Last month the New York Times identified hedge fund manager Steve Cohen as the frontrunner to buy a minority share of the Mets. Today the New York Post is saying that is still the case, reporting that Cohen was to meet with with the Wilpons and/or Saul Katz “at 8 pm at Gabriele’s Steak House in his hometown of Greenwich, Conn.” No word if he had the creamed spinach.
In the Times’ report, people who knew Cohen said that they would be surprised that he would accept a minority stake in the Mets, on the presumption that such a stake would provide him with no control over the direction of the team. The Post reported last week, however, and repeats today, that “a minority owner will have significant input immediately on key budgetary decisions” and that he would “be part of a newly created board.”
Perhaps those changes were designed specifically for Cohen? Perhaps the hedge fund manager is looking for a foothold he could use to one day get a bigger piece of the Amazin’ pie?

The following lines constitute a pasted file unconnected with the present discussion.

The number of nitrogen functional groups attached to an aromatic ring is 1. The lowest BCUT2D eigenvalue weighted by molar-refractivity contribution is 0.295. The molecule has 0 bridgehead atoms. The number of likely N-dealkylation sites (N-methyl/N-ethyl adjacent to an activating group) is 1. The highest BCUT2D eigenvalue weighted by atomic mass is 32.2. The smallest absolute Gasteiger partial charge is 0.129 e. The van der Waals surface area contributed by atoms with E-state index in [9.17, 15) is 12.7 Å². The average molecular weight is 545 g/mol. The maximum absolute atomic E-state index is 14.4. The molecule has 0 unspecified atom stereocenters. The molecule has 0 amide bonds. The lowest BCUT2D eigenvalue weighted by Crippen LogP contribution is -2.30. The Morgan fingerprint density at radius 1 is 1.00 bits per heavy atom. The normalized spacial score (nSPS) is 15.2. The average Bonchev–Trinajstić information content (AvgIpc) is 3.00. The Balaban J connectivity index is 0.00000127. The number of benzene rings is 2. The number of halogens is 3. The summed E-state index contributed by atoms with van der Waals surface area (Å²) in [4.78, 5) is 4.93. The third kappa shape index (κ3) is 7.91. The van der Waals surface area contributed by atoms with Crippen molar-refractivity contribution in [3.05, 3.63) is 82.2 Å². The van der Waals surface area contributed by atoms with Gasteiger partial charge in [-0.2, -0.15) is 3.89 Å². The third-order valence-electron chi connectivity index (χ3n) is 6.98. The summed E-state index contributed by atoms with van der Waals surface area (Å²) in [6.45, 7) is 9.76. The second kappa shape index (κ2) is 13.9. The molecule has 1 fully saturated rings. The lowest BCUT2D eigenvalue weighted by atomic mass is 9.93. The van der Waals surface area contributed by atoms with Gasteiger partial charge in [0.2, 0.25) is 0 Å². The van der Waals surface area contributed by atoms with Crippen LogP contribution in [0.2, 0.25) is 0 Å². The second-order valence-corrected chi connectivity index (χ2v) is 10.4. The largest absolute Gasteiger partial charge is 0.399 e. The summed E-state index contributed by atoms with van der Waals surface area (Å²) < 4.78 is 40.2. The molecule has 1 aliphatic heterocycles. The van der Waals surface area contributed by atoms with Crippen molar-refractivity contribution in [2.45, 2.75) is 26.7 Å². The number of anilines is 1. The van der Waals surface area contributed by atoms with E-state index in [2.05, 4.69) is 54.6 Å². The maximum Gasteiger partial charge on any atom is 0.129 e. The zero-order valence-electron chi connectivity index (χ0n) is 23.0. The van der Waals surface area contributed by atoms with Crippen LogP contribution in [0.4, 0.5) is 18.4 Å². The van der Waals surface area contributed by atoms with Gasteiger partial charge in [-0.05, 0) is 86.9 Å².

Because of course he did.
It wasn’t just his first at bat, but it was his first pitch. It came off of John Kilichowski, an 11th round draft pick of the St. Louis Cardinals out of Vanderbilt. The ball went out to left center, off the bat of the lefty Tebow.
Next time, meat, throw him a breaking ball.
The other night, Blue Jays reliever Joaquin Benoit needed help getting off the field after the second benches-clearing incident with the Yankees. It was later revealed that Benoit tore a calf muscle during the fracas, ending his season.
Yesterday he pointed the finger at just about everyone else for the incidents like the one that led to his injury. Hitters specifically. From The Star:
“I believe as pitchers we’re entitled to use the whole plate and pitch in if that’s the way we’re going to succeed,” Benoit said. “I believe that right now baseball is taking things so far that in some situations most hitters believe that they can’t be brushed out. Some teams take it personally.”
That “take it personally” line is interesting coming from Benoit as, in this instance, it seemed pretty clear that the whole plunking exchange which led to his injury started because Josh Donaldson took an inside pitch that did not seem to be a purpose pitch at all, too personally.
Did Benoit take a veiled swipe at his teammate here? If so, that’s pretty notable. If not it’s notable in another way, right? As it suggests that Benoit believes it’s OK for his teammates to take issue with inside pitches but anyone else who does is part of the problem?
Which is it, Joaquin?